By Simon Jessop and Brenna Hughes Neghaiwi
LONDON/ZURICH – Investors managing $2.4 trillion are calling on Credit Suisse to take tougher climate action, including cutting its exposure to fossil fuel assets.
“The message from investors is clear: Credit Suisse must urgently back its long-term net-zero ambition with robust fossil fuel disclosures, policies, and targets,” Jeanne Martin, senior campaign manager at ShareAction, said in a statement.
The 11-strong group, which includes Europe’s biggest asset manager Amundi, said Switzerland’s second-biggest bank also needed to improve its climate disclosures, align its coal, oil and gas policies with best-practice and set short-term targets to cut fossil fuel-related lending.
The group, which includes the municipal pension fund for Credit Suisse’s home city of Zurich and the Swiss federal pension fund, said it was submitting a resolution to Credit Suisse’s annual general meeting (AGM) on April 29.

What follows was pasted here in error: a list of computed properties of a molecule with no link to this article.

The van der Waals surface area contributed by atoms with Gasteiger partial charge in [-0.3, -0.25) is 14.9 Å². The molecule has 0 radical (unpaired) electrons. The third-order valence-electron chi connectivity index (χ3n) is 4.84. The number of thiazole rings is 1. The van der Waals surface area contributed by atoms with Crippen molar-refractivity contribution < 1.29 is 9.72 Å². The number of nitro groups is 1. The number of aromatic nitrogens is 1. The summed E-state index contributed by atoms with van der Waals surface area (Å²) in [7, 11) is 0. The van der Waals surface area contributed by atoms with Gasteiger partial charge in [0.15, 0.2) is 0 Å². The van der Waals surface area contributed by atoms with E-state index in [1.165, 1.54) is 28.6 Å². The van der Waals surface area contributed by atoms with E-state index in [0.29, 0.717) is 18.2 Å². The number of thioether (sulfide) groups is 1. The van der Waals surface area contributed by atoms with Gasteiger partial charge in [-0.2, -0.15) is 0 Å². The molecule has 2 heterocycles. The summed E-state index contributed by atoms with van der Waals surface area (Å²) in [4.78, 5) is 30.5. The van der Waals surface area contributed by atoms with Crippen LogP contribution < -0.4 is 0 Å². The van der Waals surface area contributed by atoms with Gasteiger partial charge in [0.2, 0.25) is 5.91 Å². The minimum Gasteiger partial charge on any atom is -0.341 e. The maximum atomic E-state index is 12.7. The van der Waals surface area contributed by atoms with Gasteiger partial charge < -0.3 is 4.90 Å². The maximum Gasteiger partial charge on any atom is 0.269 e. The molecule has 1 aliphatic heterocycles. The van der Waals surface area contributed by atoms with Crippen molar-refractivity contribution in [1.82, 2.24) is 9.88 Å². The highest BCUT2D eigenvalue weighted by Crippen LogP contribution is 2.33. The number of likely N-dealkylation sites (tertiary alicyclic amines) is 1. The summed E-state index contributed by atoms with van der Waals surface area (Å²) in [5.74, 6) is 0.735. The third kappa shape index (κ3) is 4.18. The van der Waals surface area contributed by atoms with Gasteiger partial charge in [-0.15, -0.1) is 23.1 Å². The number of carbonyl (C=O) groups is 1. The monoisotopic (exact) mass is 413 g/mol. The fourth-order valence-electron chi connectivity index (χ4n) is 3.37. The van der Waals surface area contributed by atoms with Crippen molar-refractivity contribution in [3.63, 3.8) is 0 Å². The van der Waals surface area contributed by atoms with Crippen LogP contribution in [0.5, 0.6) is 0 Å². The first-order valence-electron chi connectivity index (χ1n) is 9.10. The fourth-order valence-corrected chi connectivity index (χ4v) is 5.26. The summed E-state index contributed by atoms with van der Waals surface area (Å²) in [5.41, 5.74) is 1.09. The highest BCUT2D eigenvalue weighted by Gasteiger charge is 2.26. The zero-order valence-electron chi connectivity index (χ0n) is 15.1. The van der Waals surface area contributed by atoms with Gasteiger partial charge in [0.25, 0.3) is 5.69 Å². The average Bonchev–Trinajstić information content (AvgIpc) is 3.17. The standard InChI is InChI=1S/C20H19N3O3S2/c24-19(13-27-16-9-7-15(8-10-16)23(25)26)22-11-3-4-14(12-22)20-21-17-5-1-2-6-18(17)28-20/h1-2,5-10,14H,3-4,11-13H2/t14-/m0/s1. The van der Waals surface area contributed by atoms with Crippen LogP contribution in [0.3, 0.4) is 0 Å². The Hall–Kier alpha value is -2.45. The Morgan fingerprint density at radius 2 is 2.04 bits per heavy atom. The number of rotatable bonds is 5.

If taken to a vote, the resolution, coordinated by responsible investment NGO ShareAction and Swiss pension fund adviser Ethos Foundation together with the Swiss Association for Responsible Investments, would be the first climate-related vote to be put to a Swiss company at its AGM.
Credit Suisse said it was engaged in dialogue with shareholders and would outline reductions to its oil, gas and coal financing in its sustainability report on Thursday.
“Credit Suisse’s sustainability position is clear,” the bank said in an emailed statement. “We have made a public commitment to achieve net zero across our operations, supply chain and financing activities by 2050.”
Interim targets include monitoring the reduction of both emissions and lending exposure to the oil, gas and coal sector.
The resolution follows the retraction of one at last year’s AGM calling for the phasing out of coal financing.
Credit Suisse published a new coal policy at the COP26 climate talks in November.
The investor group said that policy had “several concerning loopholes,” including allowing the bank to keep funding companies for “energy transition” purposes without a clear definition of what that meant.
Credit Suisse had a torrid 2021, with scandals prompting executive oustings, a full-year loss and a strategic overhaul. A recently created sustainability division was folded back into its business units under new leadership.
($1 = 0.9182 euros)
(Reporting by Simon Jessop and Brenna Hughes Neghaiwi; Editing by Mark Potter)